Back when I was doing the Ask a Waiter column for B+B’s sister blog, Grub Street, I had a highly memorable encounter with ultra-suave doorman Fabrizio Brienza, who at the time was the gatekeeper of a lounge at the Plaza Hotel. While most doormen try to justify their social Darwinism with the obligatory spiel about cultivating diversity (they just want a “nice mix,” a la Studio 54), Fabrizio was more upfront: “My policy of doing the door is really simple,” he said in his Italian accent. “If you look good and you’re cool and you’re stylish and you’re surrounded by beautiful, chic, chic girls, I’ll take care of you.”
Would electric buses soften the blow of the approaching L train shutdown? City Council members Rafael Espinal and Stephen Levin think so, and yesterday they called on the MTA to make it happen.
Aside from being an inconvenience for more than 200,000 daily commuters who ride the L train daily, the 15-month shutdown planned for 2019 will also cause an increase in carbon emissions as the subway is replaced with more car and bus traffic. Electric buses would solve the problem of noxious bus fumes while pushing the city closer to a more sustainable and environmentally-friendly public transit system, the council members said during a press conference.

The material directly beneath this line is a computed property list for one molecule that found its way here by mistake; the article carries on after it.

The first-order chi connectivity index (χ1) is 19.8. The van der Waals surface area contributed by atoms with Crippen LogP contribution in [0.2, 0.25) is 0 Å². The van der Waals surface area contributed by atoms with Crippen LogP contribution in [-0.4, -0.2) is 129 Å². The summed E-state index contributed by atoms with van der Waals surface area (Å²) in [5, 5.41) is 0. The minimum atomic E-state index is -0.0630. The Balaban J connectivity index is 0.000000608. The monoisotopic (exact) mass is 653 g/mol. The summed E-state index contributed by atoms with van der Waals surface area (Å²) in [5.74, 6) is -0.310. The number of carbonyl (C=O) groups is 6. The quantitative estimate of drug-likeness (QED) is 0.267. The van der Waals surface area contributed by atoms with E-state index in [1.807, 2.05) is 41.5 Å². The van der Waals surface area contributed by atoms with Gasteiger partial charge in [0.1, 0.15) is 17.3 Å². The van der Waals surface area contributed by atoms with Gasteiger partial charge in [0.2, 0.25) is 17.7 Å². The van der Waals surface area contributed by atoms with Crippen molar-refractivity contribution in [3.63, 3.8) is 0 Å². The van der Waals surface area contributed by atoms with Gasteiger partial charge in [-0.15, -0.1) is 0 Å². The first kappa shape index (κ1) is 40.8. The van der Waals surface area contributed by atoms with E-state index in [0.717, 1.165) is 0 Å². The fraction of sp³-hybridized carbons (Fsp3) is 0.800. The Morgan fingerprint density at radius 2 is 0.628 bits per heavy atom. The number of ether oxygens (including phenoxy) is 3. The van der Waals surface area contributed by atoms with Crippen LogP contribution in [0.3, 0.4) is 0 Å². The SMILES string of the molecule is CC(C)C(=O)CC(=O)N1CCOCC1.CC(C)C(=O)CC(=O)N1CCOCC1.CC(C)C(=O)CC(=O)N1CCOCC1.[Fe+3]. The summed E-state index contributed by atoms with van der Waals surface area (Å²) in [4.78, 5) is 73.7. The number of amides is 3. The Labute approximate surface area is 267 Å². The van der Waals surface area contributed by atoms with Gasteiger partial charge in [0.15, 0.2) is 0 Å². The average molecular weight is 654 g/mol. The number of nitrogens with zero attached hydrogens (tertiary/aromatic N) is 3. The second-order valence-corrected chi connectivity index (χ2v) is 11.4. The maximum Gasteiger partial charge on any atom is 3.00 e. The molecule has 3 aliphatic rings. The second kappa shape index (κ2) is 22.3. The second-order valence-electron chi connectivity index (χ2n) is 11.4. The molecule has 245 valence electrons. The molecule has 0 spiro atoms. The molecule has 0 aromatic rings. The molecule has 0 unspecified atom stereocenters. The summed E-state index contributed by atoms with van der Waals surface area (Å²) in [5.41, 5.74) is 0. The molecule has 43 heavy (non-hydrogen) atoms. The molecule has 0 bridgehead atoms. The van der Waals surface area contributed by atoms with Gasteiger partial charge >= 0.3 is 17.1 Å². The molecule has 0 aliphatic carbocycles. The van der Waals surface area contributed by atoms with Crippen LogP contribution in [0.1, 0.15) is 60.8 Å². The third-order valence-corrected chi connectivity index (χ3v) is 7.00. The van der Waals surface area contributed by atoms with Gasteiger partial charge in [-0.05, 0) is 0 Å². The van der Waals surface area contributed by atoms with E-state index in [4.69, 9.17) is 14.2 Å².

In 2013, former wd~50 pastry chef Sam Mason opened up a cutting-edge ice cream shop in Williamsburg, and now wd~50’s big cahuna, famed modernist chef Wylie Dufresne, is opening up a donut shop nearby. Du’s Donuts and Coffee opens today adjacent the William Vale hotel, right next to where former child star Dylan Sprouse is set to launch a meadery.
If you’re a fan of Tim and Eric Awesome Show, you probably think of Tim Heidecker as an eternal infant, reveling in funny faces and fart noises. But that’s starting to change now that the New Yorker has called him a “bard of suburban fatherhood.” (Not that he’s gone entirely straight– that same article mentioned his band’s “themed album all about imbibing urine.”) So it’s not a complete shock to see the king of infantile absurdism playing a painfully dorky dad in Flower, a film by Max Winkler that premiered at the Tribeca Film Festival last week.